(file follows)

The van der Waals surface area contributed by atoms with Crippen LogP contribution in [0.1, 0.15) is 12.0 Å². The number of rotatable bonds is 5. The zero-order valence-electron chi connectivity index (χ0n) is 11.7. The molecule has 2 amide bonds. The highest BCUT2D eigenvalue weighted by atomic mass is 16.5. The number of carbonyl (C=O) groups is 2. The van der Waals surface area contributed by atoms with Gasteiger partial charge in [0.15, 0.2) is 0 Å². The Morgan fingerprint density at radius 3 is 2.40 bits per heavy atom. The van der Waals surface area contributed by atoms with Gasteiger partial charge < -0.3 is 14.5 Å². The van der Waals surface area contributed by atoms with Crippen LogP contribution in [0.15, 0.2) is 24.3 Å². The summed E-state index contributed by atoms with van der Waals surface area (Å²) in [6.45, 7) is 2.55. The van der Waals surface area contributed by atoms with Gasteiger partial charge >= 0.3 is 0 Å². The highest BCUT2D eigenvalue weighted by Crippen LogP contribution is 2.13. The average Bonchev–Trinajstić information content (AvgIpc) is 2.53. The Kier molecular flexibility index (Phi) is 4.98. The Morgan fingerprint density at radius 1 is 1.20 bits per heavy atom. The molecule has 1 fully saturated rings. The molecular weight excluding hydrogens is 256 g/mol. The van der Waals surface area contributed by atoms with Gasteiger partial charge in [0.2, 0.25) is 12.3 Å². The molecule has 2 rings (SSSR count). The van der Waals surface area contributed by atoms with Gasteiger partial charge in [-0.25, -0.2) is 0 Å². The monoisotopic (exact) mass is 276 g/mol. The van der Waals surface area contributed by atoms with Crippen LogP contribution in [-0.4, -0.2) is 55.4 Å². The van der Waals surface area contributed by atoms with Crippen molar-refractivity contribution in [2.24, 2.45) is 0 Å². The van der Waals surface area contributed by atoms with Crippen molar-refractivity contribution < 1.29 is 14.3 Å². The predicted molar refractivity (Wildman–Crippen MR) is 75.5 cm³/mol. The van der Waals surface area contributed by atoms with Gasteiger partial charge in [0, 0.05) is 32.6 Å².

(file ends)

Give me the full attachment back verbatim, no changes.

The van der Waals surface area contributed by atoms with Crippen LogP contribution in [0.1, 0.15) is 12.0 Å². The number of rotatable bonds is 5. The zero-order valence-electron chi connectivity index (χ0n) is 11.7. The molecule has 2 amide bonds. The highest BCUT2D eigenvalue weighted by atomic mass is 16.5. The number of carbonyl (C=O) groups is 2. The van der Waals surface area contributed by atoms with Gasteiger partial charge in [0.15, 0.2) is 0 Å². The Morgan fingerprint density at radius 3 is 2.40 bits per heavy atom. The van der Waals surface area contributed by atoms with Gasteiger partial charge < -0.3 is 14.5 Å². The van der Waals surface area contributed by atoms with Crippen LogP contribution in [0.15, 0.2) is 24.3 Å². The summed E-state index contributed by atoms with van der Waals surface area (Å²) in [6.45, 7) is 2.55. The van der Waals surface area contributed by atoms with Gasteiger partial charge >= 0.3 is 0 Å². The highest BCUT2D eigenvalue weighted by Crippen LogP contribution is 2.13. The average Bonchev–Trinajstić information content (AvgIpc) is 2.53. The Kier molecular flexibility index (Phi) is 4.98. The Morgan fingerprint density at radius 1 is 1.20 bits per heavy atom. The molecule has 1 fully saturated rings. The molecular weight excluding hydrogens is 256 g/mol. The van der Waals surface area contributed by atoms with Gasteiger partial charge in [0.2, 0.25) is 12.3 Å². The molecule has 2 rings (SSSR count). The van der Waals surface area contributed by atoms with Gasteiger partial charge in [-0.25, -0.2) is 0 Å². The monoisotopic (exact) mass is 276 g/mol. The van der Waals surface area contributed by atoms with Crippen LogP contribution in [-0.4, -0.2) is 55.4 Å². The van der Waals surface area contributed by atoms with Crippen molar-refractivity contribution in [2.24, 2.45) is 0 Å². The van der Waals surface area contributed by atoms with Crippen molar-refractivity contribution < 1.29 is 14.3 Å². The predicted molar refractivity (Wildman–Crippen MR) is 75.5 cm³/mol. The van der Waals surface area contributed by atoms with Gasteiger partial charge in [0, 0.05) is 32.6 Å².